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Kathleen Richey Takes on Pivotal Role as Louisiana's First State Child Ombudsman


Kathleen Stewart Richey, an esteemed legal professional and former Executive Director of the Louisiana Court Appointed Special Advocates (CASA) Association, has been named Louisiana's first State Child Ombudsman. Her appointment arrives at a crucial juncture for child welfare in Louisiana.


The Office of the State Child Ombudsman


The creation of the Office of the State Child Ombudsman comes in response to significant challenges plaguing Louisiana's child welfare systems. Senate Bill 137 received unanimous approval from Louisiana lawmakers and was signed into law by Governor John Bel Edwards on June 12th. This legislative decision follows a series of controversies affecting the Louisiana Department of Children and Family Services (DCFS) and the Office of Juvenile Justice (OJJ).


The Ombudsman’s office aims to serve as an independent third party, monitoring agencies that interact with children and making legislative recommendations. Legislators wisely situated the ombudsman under the Louisiana Legislative Auditor’s purview to maintain independence. The position has an allocated budget of $293,877, which is expected to be transferred to the Legislative Auditor's office.


Who is Kathleen Richey?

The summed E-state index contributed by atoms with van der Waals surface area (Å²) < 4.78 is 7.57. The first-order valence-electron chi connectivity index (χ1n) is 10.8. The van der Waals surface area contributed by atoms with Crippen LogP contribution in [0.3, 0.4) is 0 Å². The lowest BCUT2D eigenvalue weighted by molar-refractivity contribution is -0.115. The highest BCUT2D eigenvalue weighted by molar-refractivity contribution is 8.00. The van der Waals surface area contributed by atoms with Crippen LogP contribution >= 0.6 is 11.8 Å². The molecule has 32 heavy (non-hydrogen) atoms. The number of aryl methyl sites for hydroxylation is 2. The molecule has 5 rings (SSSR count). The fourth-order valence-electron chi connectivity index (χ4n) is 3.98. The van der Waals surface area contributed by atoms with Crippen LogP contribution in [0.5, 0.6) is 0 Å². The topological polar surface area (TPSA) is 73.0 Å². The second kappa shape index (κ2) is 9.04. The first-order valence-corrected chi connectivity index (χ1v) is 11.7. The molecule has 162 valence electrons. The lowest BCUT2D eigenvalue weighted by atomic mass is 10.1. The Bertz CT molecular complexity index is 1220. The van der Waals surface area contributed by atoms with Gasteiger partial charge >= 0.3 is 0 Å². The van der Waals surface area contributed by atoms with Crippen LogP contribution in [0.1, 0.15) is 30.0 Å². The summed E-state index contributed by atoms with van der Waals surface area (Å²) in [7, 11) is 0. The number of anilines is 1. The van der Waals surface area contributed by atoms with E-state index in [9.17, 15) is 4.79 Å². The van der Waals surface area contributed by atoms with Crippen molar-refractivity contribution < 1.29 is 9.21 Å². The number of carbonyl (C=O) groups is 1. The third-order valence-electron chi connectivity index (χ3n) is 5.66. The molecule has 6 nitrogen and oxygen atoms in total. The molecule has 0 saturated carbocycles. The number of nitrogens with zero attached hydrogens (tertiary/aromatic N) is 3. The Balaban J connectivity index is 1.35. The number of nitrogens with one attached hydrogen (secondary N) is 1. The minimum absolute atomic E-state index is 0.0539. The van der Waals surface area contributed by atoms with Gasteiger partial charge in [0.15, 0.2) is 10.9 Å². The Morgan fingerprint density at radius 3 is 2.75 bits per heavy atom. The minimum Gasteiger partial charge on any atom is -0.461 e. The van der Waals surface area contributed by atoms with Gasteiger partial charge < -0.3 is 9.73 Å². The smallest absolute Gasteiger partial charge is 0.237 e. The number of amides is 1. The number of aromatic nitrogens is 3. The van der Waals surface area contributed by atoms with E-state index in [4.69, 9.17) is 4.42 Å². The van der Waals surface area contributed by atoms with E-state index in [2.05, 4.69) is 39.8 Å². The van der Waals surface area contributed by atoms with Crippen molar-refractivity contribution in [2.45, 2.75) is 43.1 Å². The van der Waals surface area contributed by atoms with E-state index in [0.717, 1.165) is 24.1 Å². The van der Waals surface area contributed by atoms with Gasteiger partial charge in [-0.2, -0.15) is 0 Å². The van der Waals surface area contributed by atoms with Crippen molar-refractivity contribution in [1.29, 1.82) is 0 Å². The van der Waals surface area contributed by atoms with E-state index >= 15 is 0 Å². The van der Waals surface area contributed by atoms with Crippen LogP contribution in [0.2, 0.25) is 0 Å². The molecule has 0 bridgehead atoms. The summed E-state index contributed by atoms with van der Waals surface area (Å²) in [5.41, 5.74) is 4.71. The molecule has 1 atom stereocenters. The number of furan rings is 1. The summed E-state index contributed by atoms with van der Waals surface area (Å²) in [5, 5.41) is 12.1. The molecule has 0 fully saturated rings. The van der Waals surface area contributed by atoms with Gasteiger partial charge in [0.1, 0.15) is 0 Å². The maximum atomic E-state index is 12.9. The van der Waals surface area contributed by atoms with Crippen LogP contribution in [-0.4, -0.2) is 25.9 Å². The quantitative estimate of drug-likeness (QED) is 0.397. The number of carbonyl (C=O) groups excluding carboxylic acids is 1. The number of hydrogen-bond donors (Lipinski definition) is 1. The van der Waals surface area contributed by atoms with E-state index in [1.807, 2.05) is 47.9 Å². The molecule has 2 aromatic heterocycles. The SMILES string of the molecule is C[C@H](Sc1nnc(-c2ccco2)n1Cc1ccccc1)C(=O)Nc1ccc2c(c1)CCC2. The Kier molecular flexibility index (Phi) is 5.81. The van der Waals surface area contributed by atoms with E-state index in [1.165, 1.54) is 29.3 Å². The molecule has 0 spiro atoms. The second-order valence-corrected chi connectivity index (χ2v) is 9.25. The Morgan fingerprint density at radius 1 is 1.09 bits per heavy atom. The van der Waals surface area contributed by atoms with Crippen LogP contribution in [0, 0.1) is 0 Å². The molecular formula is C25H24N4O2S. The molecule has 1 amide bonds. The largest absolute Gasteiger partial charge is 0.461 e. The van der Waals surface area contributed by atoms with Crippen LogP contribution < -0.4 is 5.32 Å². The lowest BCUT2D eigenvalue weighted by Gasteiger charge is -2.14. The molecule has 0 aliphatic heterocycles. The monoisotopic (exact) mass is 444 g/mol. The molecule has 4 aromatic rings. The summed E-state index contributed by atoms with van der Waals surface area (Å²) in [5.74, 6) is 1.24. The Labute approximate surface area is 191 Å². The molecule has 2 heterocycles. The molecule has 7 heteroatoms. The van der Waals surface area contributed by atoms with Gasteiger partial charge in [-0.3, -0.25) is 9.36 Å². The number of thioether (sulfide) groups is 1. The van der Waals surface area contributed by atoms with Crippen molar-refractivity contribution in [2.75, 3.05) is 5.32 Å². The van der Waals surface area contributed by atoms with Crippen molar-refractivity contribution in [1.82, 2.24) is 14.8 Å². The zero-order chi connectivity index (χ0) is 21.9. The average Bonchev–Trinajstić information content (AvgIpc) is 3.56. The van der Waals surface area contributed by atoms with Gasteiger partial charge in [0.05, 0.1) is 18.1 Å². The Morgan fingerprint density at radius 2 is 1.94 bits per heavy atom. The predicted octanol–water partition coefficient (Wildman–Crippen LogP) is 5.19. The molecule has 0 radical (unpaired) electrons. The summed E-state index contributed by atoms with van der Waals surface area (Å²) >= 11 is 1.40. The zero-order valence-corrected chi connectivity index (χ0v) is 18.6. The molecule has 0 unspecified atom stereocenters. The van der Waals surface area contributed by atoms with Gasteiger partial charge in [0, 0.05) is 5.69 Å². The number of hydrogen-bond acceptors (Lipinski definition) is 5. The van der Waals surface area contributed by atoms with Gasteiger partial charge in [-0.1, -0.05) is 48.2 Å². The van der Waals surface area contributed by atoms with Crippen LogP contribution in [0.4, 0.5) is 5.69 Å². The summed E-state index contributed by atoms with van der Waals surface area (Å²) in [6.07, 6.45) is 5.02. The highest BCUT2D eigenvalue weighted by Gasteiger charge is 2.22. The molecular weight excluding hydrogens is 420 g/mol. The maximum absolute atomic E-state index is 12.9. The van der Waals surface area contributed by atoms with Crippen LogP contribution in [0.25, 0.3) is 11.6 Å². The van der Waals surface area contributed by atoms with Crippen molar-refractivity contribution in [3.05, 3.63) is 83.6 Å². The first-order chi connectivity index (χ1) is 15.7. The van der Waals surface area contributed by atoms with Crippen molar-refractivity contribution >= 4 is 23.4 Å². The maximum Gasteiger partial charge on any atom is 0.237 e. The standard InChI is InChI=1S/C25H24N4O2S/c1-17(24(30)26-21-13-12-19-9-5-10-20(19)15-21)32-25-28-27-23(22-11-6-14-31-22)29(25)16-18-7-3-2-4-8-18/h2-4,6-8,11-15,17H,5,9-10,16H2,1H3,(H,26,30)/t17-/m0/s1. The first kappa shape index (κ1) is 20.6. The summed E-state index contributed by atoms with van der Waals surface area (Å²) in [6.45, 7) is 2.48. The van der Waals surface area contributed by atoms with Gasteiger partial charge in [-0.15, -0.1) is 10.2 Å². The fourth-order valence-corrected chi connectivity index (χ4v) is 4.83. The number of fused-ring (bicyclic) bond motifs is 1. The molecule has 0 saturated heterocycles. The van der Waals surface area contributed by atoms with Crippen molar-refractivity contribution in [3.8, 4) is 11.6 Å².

Kathleen Richey's professional journey has been both extensive and impactful. She launched her career as an attorney focused on child dependency and delinquency issues. In 1991, Richey became the first Juvenile Judge in East Baton Rouge Parish, where she was instrumental in establishing the Capital Area CASA Program.


Over her 24-year judicial career, Richey received multiple honors and appointments. These include being named Louisiana CASA Judge of the Year in 1997 and serving on numerous legislative task forces and advisory boards. As an experienced trainer for national and state judicial organizations, Richey brings a wealth of knowledge to her new role.


Implications for Child Welfare in Louisiana


As the State Child Ombudsman, Richey will be entrusted with the responsibility of investigating complaints and recommending systemic changes. She will also be required to present annual reports to the Legislature and biennial reports concerning conditions for children in detention facilities.



Conclusion


Kathleen Richey’s appointment symbolizes a decisive step forward in Louisiana’s quest to improve child welfare. Her history of advocacy and judicial expertise positions her uniquely to drive meaningful change. It is a milestone that represents the state's commitment to greater accountability and improved conditions for its youngest and most vulnerable citizens, while also reinforcing the vital role of organizations like CASA in this ecosystem.


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